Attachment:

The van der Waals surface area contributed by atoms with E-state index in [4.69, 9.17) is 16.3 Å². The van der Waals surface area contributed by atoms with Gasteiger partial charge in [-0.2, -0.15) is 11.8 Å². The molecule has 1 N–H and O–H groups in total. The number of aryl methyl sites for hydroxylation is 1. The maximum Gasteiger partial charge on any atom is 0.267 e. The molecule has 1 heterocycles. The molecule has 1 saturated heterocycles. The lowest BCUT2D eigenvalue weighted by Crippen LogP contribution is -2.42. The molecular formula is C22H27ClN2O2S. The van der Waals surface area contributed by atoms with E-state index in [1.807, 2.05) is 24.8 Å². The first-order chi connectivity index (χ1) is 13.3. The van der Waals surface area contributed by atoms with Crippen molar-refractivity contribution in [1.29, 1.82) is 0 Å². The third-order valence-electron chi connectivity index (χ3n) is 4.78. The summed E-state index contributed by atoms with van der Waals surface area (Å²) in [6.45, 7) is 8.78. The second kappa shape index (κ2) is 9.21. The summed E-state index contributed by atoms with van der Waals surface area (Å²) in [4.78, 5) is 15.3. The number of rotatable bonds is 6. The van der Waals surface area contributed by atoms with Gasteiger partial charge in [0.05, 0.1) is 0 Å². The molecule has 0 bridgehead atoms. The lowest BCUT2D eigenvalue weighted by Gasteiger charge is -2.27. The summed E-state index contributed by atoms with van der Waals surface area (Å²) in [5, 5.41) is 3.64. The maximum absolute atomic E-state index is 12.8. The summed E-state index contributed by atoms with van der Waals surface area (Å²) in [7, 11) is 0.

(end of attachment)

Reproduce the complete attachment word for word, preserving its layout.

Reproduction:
The van der Waals surface area contributed by atoms with E-state index in [4.69, 9.17) is 16.3 Å². The van der Waals surface area contributed by atoms with Gasteiger partial charge in [-0.2, -0.15) is 11.8 Å². The molecule has 1 N–H and O–H groups in total. The number of aryl methyl sites for hydroxylation is 1. The maximum Gasteiger partial charge on any atom is 0.267 e. The molecule has 1 heterocycles. The molecule has 1 saturated heterocycles. The lowest BCUT2D eigenvalue weighted by Crippen LogP contribution is -2.42. The molecular formula is C22H27ClN2O2S. The van der Waals surface area contributed by atoms with E-state index in [1.807, 2.05) is 24.8 Å². The first-order chi connectivity index (χ1) is 13.3. The van der Waals surface area contributed by atoms with Crippen molar-refractivity contribution in [1.29, 1.82) is 0 Å². The third-order valence-electron chi connectivity index (χ3n) is 4.78. The summed E-state index contributed by atoms with van der Waals surface area (Å²) in [6.45, 7) is 8.78. The second kappa shape index (κ2) is 9.21. The summed E-state index contributed by atoms with van der Waals surface area (Å²) in [4.78, 5) is 15.3. The number of rotatable bonds is 6. The van der Waals surface area contributed by atoms with Gasteiger partial charge in [0.05, 0.1) is 0 Å². The molecule has 0 bridgehead atoms. The lowest BCUT2D eigenvalue weighted by Gasteiger charge is -2.27. The summed E-state index contributed by atoms with van der Waals surface area (Å²) in [5, 5.41) is 3.64. The maximum absolute atomic E-state index is 12.8. The summed E-state index contributed by atoms with van der Waals surface area (Å²) in [7, 11) is 0.